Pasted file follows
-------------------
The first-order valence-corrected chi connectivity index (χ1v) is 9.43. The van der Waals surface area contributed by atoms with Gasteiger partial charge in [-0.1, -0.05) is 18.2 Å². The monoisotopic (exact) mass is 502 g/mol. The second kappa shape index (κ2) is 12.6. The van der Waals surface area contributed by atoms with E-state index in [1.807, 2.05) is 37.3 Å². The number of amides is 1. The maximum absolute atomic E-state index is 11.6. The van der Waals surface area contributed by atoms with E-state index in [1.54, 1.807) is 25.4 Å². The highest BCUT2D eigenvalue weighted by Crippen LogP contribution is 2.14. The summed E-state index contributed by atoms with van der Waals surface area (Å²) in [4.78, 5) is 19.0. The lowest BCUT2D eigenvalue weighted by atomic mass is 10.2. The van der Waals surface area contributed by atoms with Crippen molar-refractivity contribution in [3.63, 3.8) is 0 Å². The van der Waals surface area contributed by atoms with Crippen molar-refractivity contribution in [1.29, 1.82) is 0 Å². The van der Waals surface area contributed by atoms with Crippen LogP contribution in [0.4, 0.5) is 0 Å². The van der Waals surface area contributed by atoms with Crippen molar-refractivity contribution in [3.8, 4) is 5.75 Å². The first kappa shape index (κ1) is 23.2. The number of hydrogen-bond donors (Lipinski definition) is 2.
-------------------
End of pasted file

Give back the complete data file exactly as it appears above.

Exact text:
The first-order valence-corrected chi connectivity index (χ1v) is 9.43. The van der Waals surface area contributed by atoms with Gasteiger partial charge in [-0.1, -0.05) is 18.2 Å². The monoisotopic (exact) mass is 502 g/mol. The second kappa shape index (κ2) is 12.6. The van der Waals surface area contributed by atoms with E-state index in [1.807, 2.05) is 37.3 Å². The number of amides is 1. The maximum absolute atomic E-state index is 11.6. The van der Waals surface area contributed by atoms with E-state index in [1.54, 1.807) is 25.4 Å². The highest BCUT2D eigenvalue weighted by Crippen LogP contribution is 2.14. The summed E-state index contributed by atoms with van der Waals surface area (Å²) in [4.78, 5) is 19.0. The lowest BCUT2D eigenvalue weighted by atomic mass is 10.2. The van der Waals surface area contributed by atoms with Crippen molar-refractivity contribution in [3.63, 3.8) is 0 Å². The van der Waals surface area contributed by atoms with Crippen molar-refractivity contribution in [1.29, 1.82) is 0 Å². The van der Waals surface area contributed by atoms with Crippen LogP contribution in [0.4, 0.5) is 0 Å². The van der Waals surface area contributed by atoms with Crippen molar-refractivity contribution in [3.8, 4) is 5.75 Å². The first kappa shape index (κ1) is 23.2. The number of hydrogen-bond donors (Lipinski definition) is 2.